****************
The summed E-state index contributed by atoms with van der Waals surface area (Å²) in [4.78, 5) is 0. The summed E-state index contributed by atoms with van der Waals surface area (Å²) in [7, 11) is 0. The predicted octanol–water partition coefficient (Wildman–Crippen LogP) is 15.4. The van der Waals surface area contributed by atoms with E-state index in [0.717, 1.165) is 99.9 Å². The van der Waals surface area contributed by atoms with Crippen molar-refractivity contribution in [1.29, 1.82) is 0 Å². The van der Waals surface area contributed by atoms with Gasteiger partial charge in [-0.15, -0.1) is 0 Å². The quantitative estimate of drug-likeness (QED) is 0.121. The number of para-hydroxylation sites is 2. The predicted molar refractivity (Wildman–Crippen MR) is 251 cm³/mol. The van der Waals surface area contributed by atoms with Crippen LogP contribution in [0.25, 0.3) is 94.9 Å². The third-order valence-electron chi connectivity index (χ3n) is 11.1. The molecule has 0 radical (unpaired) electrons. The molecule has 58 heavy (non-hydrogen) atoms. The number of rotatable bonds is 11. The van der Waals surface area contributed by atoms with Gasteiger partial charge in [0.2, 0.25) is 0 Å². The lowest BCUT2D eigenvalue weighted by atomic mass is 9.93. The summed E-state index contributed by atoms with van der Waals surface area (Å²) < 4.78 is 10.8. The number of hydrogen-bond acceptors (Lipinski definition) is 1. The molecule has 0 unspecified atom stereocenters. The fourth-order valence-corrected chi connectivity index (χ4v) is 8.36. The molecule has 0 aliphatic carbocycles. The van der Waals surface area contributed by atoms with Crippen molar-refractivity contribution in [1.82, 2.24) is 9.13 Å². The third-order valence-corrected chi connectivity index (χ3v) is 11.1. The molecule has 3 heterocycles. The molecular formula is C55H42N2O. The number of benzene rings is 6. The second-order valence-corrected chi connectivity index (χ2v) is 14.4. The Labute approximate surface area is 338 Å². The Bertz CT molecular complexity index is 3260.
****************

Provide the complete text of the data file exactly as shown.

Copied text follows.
The summed E-state index contributed by atoms with van der Waals surface area (Å²) in [4.78, 5) is 0. The summed E-state index contributed by atoms with van der Waals surface area (Å²) in [7, 11) is 0. The predicted octanol–water partition coefficient (Wildman–Crippen LogP) is 15.4. The van der Waals surface area contributed by atoms with E-state index in [0.717, 1.165) is 99.9 Å². The van der Waals surface area contributed by atoms with Crippen molar-refractivity contribution in [1.29, 1.82) is 0 Å². The van der Waals surface area contributed by atoms with Gasteiger partial charge in [-0.15, -0.1) is 0 Å². The quantitative estimate of drug-likeness (QED) is 0.121. The number of para-hydroxylation sites is 2. The predicted molar refractivity (Wildman–Crippen MR) is 251 cm³/mol. The van der Waals surface area contributed by atoms with Crippen LogP contribution in [0.25, 0.3) is 94.9 Å². The third-order valence-electron chi connectivity index (χ3n) is 11.1. The molecule has 0 radical (unpaired) electrons. The molecule has 58 heavy (non-hydrogen) atoms. The number of rotatable bonds is 11. The van der Waals surface area contributed by atoms with Gasteiger partial charge in [0.2, 0.25) is 0 Å². The lowest BCUT2D eigenvalue weighted by atomic mass is 9.93. The summed E-state index contributed by atoms with van der Waals surface area (Å²) < 4.78 is 10.8. The number of hydrogen-bond acceptors (Lipinski definition) is 1. The molecule has 0 unspecified atom stereocenters. The fourth-order valence-corrected chi connectivity index (χ4v) is 8.36. The molecule has 0 aliphatic carbocycles. The van der Waals surface area contributed by atoms with Crippen molar-refractivity contribution in [1.82, 2.24) is 9.13 Å². The third-order valence-corrected chi connectivity index (χ3v) is 11.1. The molecule has 3 heterocycles. The molecular formula is C55H42N2O. The number of benzene rings is 6. The second-order valence-corrected chi connectivity index (χ2v) is 14.4. The Labute approximate surface area is 338 Å². The Bertz CT molecular complexity index is 3260.